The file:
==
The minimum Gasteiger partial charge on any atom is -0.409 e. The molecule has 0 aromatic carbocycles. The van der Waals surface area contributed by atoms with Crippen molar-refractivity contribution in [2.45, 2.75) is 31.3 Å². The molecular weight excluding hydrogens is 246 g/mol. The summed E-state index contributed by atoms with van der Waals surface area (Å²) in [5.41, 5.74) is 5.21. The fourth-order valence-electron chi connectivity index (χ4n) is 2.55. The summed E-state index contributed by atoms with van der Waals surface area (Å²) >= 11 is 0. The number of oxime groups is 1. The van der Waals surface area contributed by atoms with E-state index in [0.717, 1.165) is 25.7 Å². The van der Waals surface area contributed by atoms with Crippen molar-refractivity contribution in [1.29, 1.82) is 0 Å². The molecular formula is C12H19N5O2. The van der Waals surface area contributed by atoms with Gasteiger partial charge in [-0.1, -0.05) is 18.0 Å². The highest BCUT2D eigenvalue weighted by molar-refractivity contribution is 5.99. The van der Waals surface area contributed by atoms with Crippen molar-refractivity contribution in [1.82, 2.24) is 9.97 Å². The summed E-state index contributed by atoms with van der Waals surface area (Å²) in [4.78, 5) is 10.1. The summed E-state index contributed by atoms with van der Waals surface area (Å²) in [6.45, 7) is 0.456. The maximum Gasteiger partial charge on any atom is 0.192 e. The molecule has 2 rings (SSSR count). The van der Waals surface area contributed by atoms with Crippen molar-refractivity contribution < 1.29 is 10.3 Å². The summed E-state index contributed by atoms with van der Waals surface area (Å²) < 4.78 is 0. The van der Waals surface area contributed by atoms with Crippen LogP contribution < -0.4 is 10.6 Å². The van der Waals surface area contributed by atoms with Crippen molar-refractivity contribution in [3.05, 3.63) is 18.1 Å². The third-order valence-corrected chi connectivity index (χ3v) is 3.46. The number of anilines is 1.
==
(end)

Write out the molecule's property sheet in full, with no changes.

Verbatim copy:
The minimum Gasteiger partial charge on any atom is -0.409 e. The molecule has 0 aromatic carbocycles. The van der Waals surface area contributed by atoms with Crippen molar-refractivity contribution in [2.45, 2.75) is 31.3 Å². The molecular weight excluding hydrogens is 246 g/mol. The summed E-state index contributed by atoms with van der Waals surface area (Å²) in [5.41, 5.74) is 5.21. The fourth-order valence-electron chi connectivity index (χ4n) is 2.55. The summed E-state index contributed by atoms with van der Waals surface area (Å²) >= 11 is 0. The number of oxime groups is 1. The van der Waals surface area contributed by atoms with E-state index in [0.717, 1.165) is 25.7 Å². The van der Waals surface area contributed by atoms with Crippen molar-refractivity contribution in [1.29, 1.82) is 0 Å². The molecular formula is C12H19N5O2. The van der Waals surface area contributed by atoms with Gasteiger partial charge in [-0.1, -0.05) is 18.0 Å². The highest BCUT2D eigenvalue weighted by molar-refractivity contribution is 5.99. The van der Waals surface area contributed by atoms with Crippen molar-refractivity contribution in [1.82, 2.24) is 9.97 Å². The summed E-state index contributed by atoms with van der Waals surface area (Å²) in [4.78, 5) is 10.1. The summed E-state index contributed by atoms with van der Waals surface area (Å²) in [6.45, 7) is 0.456. The maximum Gasteiger partial charge on any atom is 0.192 e. The molecule has 2 rings (SSSR count). The van der Waals surface area contributed by atoms with Crippen molar-refractivity contribution < 1.29 is 10.3 Å². The summed E-state index contributed by atoms with van der Waals surface area (Å²) < 4.78 is 0. The van der Waals surface area contributed by atoms with Crippen LogP contribution < -0.4 is 10.6 Å². The van der Waals surface area contributed by atoms with Crippen molar-refractivity contribution in [3.05, 3.63) is 18.1 Å². The third-order valence-corrected chi connectivity index (χ3v) is 3.46. The number of anilines is 1.